If you were a Federal Employee when you were injured, and your doctor releases you for light duty, any leave without pay would be granted by the Employing Ageny, not the OWCP.
You should talk to a local attorney or a union steward, because you can, perhaps, stay on compensation for lost wages if your employing agency does not provide a written job offer that is approved by a physician.
Generally, if you are assigned to light duty, you must report to light duty. Sometimes, competing physician reports will have a worker off work or on work or on light duty and this dispute must be resolved before the Illinois Workers' Compensation Commission.
In your case, however, as a part-timer, I would be shocked if you had the option of a leave. I would consult with a local lawyer who handles employment law and with a lawyer handling workers' comp cases before doing anything. Keep in mind, though, that you could very well lose your job by failing to perform the light duty work to which you were assigned.
Stephen L. Hoffman
Law Office of Stephen L. Hoffman LLC
This answer is provided for informational and advertising purpose and is intended not to be construed as legal advice. Further, please note that this practitioner is licensed in the State of Illinois and only answers questions involving incidents and the law of that jurisdiction.
There is no such thing as a leave of absence under Workers' Compentation in Illinois. If you are part-time, you do not qualify for an FMLA leave (which would be limited to 12 weeks). If your treating physician releases you to light duty AND your employer has light duty work WITHIN YOUR RESTRICTIONS, you MUST accept the work or your TTD/TPD benefits will terminate. If you have no contract, your employer has a right to fire you. If you had 2 or more jobs when you were injured AND your employer knew about them, your TTD / TPD benefits are based on the total of your earnings fron all jobs. You really should meet with an experienced WC attorney before you make any decisions. Good luck.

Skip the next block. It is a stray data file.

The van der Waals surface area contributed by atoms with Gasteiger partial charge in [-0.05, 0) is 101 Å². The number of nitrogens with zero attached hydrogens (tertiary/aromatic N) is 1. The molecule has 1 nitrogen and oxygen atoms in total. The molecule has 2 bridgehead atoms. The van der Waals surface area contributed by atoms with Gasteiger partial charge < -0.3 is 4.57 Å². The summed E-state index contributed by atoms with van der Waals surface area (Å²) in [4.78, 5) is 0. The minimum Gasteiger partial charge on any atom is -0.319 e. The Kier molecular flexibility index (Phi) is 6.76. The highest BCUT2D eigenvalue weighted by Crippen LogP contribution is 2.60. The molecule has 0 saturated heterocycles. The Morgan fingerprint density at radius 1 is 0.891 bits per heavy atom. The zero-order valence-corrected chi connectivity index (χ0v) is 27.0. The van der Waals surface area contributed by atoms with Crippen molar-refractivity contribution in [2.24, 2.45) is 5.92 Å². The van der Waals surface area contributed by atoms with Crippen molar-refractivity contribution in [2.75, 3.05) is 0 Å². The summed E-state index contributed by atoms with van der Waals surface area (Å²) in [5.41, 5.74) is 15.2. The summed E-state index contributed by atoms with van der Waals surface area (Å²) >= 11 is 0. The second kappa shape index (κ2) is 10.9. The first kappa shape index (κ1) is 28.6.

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You can go out for 1/2 that time through the Famiky Medical & Leave Act (FMLA).
As for a leave of absence, I suggest you look at your employee handbook and also speak with your supervisor.
Unfortunately however there is no provision which I am aware of that allows an injured worker thru a work com claim to claim a leave of absence when they've been returned to work on light duty.
Please be advised that the advice provided does not create any attorney/client relationship; that due to the various state laws that the information provided is a general overview of work comp law, which might not be applicable to you, based upon the laws of your state. We will not file anything on your behalf nor protect any statute of limitations which might arise and recommend that you IMMEDIATELY consult legal counsel for advice.
LLC (limited liability company) Lost wages for personal injury Personal injury Work-related personal injuries Employment Employment law and finances Workers' compensation Employment forms Employee handbook Employment contracts FMLA (Family and Medical Leave Act) and employees Part-time employment